TPM: That’s a good thing, then, because people are now looking at Web development and modernization for the value that it brings to the organization.
Greg Patterson: Yes. And there’s less pushback from people who are terrified of exposing the IBM i to the outside world, for instance. It was never done before and I think we’re beginning to clear that hurdle because we’re able to see examples of secure public facing websites that are running on IBM i.
TPM: How much web development experience do your clients typically have when they call you?
Greg Patterson: When I demo our software, I ask the client if they have web development experience. The typical answer is usually, “I took an HTML course twelve years ago. Does that count?” Most often, a vendor has brought something in or they’ve tried a couple of things on their own, but the client is still struggling with that direction.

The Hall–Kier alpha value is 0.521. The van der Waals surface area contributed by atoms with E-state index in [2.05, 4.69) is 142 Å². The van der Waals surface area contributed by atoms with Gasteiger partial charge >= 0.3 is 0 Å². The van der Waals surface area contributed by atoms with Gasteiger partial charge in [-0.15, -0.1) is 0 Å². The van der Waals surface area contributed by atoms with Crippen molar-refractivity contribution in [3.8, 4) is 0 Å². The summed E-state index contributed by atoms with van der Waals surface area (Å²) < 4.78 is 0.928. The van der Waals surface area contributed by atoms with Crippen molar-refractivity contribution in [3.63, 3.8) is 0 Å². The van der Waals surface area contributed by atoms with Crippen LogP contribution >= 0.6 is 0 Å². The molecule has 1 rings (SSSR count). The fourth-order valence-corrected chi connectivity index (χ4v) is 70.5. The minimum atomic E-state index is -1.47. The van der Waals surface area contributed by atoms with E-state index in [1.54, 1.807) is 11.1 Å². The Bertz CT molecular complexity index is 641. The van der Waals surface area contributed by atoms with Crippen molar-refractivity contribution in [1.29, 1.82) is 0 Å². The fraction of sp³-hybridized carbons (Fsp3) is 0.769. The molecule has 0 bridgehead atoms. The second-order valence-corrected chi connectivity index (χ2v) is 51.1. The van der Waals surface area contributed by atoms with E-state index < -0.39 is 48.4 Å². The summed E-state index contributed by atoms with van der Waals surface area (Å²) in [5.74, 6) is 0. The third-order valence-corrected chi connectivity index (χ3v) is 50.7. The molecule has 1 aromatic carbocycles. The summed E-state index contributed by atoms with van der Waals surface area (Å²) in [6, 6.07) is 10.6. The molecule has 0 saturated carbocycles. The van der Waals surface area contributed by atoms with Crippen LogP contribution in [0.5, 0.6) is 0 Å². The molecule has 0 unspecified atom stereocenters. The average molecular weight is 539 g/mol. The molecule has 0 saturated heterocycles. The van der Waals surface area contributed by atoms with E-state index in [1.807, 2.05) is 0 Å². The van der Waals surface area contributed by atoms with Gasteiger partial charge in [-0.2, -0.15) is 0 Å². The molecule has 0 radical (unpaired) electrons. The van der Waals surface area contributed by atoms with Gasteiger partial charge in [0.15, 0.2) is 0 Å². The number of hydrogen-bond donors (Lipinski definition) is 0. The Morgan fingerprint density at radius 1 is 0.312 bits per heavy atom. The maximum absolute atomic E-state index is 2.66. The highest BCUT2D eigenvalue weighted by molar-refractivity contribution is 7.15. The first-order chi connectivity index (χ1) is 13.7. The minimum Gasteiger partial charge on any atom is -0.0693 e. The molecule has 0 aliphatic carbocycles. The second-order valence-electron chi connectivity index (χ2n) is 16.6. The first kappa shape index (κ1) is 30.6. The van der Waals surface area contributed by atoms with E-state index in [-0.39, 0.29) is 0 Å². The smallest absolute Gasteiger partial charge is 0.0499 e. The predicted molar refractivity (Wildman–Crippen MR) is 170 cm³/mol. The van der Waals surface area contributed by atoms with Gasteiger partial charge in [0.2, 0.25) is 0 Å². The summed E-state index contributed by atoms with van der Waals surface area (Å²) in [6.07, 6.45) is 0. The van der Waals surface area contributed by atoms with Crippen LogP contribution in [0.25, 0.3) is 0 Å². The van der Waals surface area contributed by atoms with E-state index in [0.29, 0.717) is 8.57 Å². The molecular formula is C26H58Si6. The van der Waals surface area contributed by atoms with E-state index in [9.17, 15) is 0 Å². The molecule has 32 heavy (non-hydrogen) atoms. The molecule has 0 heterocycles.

That’s part of the reason why they come to us. Our web development tool, Websmart, includes templates that generates the starting code, which provides some structure to start. Our professional services are also a great resource because they have spent the last 20 years refining those structures.
TPM: Do you see more Web skills coming in and working with the IBM i team or the IBM i team trying to develop more Web skills?
Greg Patterson: IBM i developers are starting to modernize their skillset, but it’s not always a fast process to get there. Obviously you want to keep your RPG people because of their expertise and application knowledge. If you do need web skills, almost anybody new to the industry is going to have that knowledge coming of school. So I think we see a bit of both. It certainly is easier to find web resources these days than it is to find an RPG developer to maintain an application.
I think there’s always trepidation about change, especially when IBM i has been so backwards compatible over the years. But open source and web development are starting to gain momentum because people realize that the platform is still stable and secure. They can still leverage it while delivering a web application that is just like what we use every day in our daily lives.